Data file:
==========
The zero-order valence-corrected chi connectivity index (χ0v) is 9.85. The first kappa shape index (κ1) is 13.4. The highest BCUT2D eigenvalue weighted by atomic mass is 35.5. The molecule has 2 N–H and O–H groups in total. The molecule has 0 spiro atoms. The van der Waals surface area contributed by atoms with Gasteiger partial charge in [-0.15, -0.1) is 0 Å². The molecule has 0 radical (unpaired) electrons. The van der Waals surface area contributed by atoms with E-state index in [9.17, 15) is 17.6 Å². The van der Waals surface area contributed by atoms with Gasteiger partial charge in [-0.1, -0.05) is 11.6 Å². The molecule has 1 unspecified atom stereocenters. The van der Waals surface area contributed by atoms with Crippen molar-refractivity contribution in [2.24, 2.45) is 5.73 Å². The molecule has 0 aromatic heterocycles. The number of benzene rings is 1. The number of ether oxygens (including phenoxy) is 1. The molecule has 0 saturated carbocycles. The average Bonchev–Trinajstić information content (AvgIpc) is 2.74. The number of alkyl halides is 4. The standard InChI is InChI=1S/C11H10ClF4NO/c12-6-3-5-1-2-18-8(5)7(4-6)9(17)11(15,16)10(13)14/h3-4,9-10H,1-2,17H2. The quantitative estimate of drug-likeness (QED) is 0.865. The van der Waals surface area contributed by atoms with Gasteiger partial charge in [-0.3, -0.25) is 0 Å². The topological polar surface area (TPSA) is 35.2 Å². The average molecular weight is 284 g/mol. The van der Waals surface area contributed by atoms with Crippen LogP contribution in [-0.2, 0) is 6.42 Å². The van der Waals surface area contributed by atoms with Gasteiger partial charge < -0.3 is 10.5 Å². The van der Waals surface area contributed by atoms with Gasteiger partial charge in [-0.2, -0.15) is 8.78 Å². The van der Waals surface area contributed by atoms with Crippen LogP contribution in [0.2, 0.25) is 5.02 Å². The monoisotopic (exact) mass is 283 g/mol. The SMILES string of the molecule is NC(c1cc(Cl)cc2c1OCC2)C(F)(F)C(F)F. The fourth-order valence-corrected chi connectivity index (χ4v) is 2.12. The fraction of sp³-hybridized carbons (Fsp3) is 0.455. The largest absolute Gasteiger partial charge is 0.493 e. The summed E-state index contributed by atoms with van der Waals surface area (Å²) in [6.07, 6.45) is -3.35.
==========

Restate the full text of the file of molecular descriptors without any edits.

The zero-order valence-corrected chi connectivity index (χ0v) is 9.85. The first kappa shape index (κ1) is 13.4. The highest BCUT2D eigenvalue weighted by atomic mass is 35.5. The molecule has 2 N–H and O–H groups in total. The molecule has 0 spiro atoms. The van der Waals surface area contributed by atoms with Gasteiger partial charge in [-0.15, -0.1) is 0 Å². The molecule has 0 radical (unpaired) electrons. The van der Waals surface area contributed by atoms with E-state index in [9.17, 15) is 17.6 Å². The van der Waals surface area contributed by atoms with Gasteiger partial charge in [-0.1, -0.05) is 11.6 Å². The molecule has 1 unspecified atom stereocenters. The van der Waals surface area contributed by atoms with Crippen molar-refractivity contribution in [2.24, 2.45) is 5.73 Å². The molecule has 0 aromatic heterocycles. The number of benzene rings is 1. The number of ether oxygens (including phenoxy) is 1. The molecule has 0 saturated carbocycles. The average Bonchev–Trinajstić information content (AvgIpc) is 2.74. The number of alkyl halides is 4. The standard InChI is InChI=1S/C11H10ClF4NO/c12-6-3-5-1-2-18-8(5)7(4-6)9(17)11(15,16)10(13)14/h3-4,9-10H,1-2,17H2. The quantitative estimate of drug-likeness (QED) is 0.865. The van der Waals surface area contributed by atoms with Gasteiger partial charge in [-0.3, -0.25) is 0 Å². The topological polar surface area (TPSA) is 35.2 Å². The average molecular weight is 284 g/mol. The van der Waals surface area contributed by atoms with Crippen LogP contribution in [-0.2, 0) is 6.42 Å². The van der Waals surface area contributed by atoms with Gasteiger partial charge < -0.3 is 10.5 Å². The van der Waals surface area contributed by atoms with Gasteiger partial charge in [-0.2, -0.15) is 8.78 Å². The van der Waals surface area contributed by atoms with Crippen LogP contribution in [0.2, 0.25) is 5.02 Å². The monoisotopic (exact) mass is 283 g/mol. The SMILES string of the molecule is NC(c1cc(Cl)cc2c1OCC2)C(F)(F)C(F)F. The fourth-order valence-corrected chi connectivity index (χ4v) is 2.12. The fraction of sp³-hybridized carbons (Fsp3) is 0.455. The largest absolute Gasteiger partial charge is 0.493 e. The summed E-state index contributed by atoms with van der Waals surface area (Å²) in [6.07, 6.45) is -3.35.